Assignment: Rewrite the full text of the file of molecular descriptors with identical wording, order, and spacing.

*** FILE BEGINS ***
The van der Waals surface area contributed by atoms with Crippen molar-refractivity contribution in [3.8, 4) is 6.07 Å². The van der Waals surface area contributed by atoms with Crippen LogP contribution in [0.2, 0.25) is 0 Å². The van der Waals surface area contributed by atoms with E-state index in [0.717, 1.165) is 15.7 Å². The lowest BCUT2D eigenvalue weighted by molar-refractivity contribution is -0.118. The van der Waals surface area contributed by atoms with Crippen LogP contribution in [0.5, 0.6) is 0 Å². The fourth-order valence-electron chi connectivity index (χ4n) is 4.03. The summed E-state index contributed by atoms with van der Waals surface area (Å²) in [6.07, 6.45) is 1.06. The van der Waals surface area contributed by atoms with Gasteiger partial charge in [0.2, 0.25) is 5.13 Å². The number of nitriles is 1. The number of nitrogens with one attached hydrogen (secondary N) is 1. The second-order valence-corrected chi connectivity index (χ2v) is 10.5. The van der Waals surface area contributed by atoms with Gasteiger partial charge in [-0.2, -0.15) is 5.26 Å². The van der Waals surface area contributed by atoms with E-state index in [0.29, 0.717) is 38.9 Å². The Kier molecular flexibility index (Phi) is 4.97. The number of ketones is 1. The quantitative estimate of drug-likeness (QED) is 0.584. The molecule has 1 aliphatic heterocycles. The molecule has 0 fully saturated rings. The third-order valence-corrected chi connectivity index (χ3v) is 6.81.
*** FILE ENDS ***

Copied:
The van der Waals surface area contributed by atoms with Crippen molar-refractivity contribution in [3.8, 4) is 6.07 Å². The van der Waals surface area contributed by atoms with Crippen LogP contribution in [0.2, 0.25) is 0 Å². The van der Waals surface area contributed by atoms with E-state index in [0.717, 1.165) is 15.7 Å². The lowest BCUT2D eigenvalue weighted by molar-refractivity contribution is -0.118. The van der Waals surface area contributed by atoms with Crippen LogP contribution in [0.5, 0.6) is 0 Å². The fourth-order valence-electron chi connectivity index (χ4n) is 4.03. The summed E-state index contributed by atoms with van der Waals surface area (Å²) in [6.07, 6.45) is 1.06. The van der Waals surface area contributed by atoms with Gasteiger partial charge in [0.2, 0.25) is 5.13 Å². The number of nitriles is 1. The number of nitrogens with one attached hydrogen (secondary N) is 1. The second-order valence-corrected chi connectivity index (χ2v) is 10.5. The van der Waals surface area contributed by atoms with Gasteiger partial charge in [-0.2, -0.15) is 5.26 Å². The van der Waals surface area contributed by atoms with E-state index in [0.29, 0.717) is 38.9 Å². The Kier molecular flexibility index (Phi) is 4.97. The number of ketones is 1. The quantitative estimate of drug-likeness (QED) is 0.584. The molecule has 1 aliphatic heterocycles. The molecule has 0 fully saturated rings. The third-order valence-corrected chi connectivity index (χ3v) is 6.81.